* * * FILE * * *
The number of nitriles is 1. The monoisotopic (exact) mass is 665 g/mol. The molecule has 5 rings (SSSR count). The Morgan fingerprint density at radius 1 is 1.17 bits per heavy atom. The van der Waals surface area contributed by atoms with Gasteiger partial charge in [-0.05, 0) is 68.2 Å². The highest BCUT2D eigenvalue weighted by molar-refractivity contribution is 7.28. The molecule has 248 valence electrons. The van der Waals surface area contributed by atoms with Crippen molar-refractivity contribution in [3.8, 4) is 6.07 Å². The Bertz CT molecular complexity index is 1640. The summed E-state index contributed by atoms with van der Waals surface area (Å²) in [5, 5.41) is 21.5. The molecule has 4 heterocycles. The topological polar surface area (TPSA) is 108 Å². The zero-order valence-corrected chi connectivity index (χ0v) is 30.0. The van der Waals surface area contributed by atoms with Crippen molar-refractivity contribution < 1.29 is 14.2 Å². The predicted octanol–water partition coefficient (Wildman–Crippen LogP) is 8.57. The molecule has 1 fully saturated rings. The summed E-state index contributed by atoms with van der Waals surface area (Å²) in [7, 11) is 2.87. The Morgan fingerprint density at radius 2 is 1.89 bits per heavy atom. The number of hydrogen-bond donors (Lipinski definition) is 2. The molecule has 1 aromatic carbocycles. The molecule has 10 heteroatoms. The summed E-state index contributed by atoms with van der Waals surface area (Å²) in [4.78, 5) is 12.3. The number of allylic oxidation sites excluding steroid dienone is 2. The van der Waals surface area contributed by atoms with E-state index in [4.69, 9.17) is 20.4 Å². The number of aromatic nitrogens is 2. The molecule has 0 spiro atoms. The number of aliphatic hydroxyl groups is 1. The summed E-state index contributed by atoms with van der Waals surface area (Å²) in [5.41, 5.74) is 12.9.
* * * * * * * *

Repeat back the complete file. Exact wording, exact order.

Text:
The number of nitriles is 1. The monoisotopic (exact) mass is 665 g/mol. The molecule has 5 rings (SSSR count). The Morgan fingerprint density at radius 1 is 1.17 bits per heavy atom. The van der Waals surface area contributed by atoms with Gasteiger partial charge in [-0.05, 0) is 68.2 Å². The highest BCUT2D eigenvalue weighted by molar-refractivity contribution is 7.28. The molecule has 248 valence electrons. The van der Waals surface area contributed by atoms with Crippen molar-refractivity contribution in [3.8, 4) is 6.07 Å². The Bertz CT molecular complexity index is 1640. The summed E-state index contributed by atoms with van der Waals surface area (Å²) in [5, 5.41) is 21.5. The molecule has 4 heterocycles. The topological polar surface area (TPSA) is 108 Å². The zero-order valence-corrected chi connectivity index (χ0v) is 30.0. The van der Waals surface area contributed by atoms with Crippen molar-refractivity contribution < 1.29 is 14.2 Å². The predicted octanol–water partition coefficient (Wildman–Crippen LogP) is 8.57. The molecule has 1 fully saturated rings. The summed E-state index contributed by atoms with van der Waals surface area (Å²) in [7, 11) is 2.87. The Morgan fingerprint density at radius 2 is 1.89 bits per heavy atom. The number of hydrogen-bond donors (Lipinski definition) is 2. The molecule has 1 aromatic carbocycles. The molecule has 10 heteroatoms. The summed E-state index contributed by atoms with van der Waals surface area (Å²) in [4.78, 5) is 12.3. The number of allylic oxidation sites excluding steroid dienone is 2. The van der Waals surface area contributed by atoms with E-state index in [4.69, 9.17) is 20.4 Å². The number of aromatic nitrogens is 2. The molecule has 0 spiro atoms. The number of aliphatic hydroxyl groups is 1. The summed E-state index contributed by atoms with van der Waals surface area (Å²) in [5.41, 5.74) is 12.9.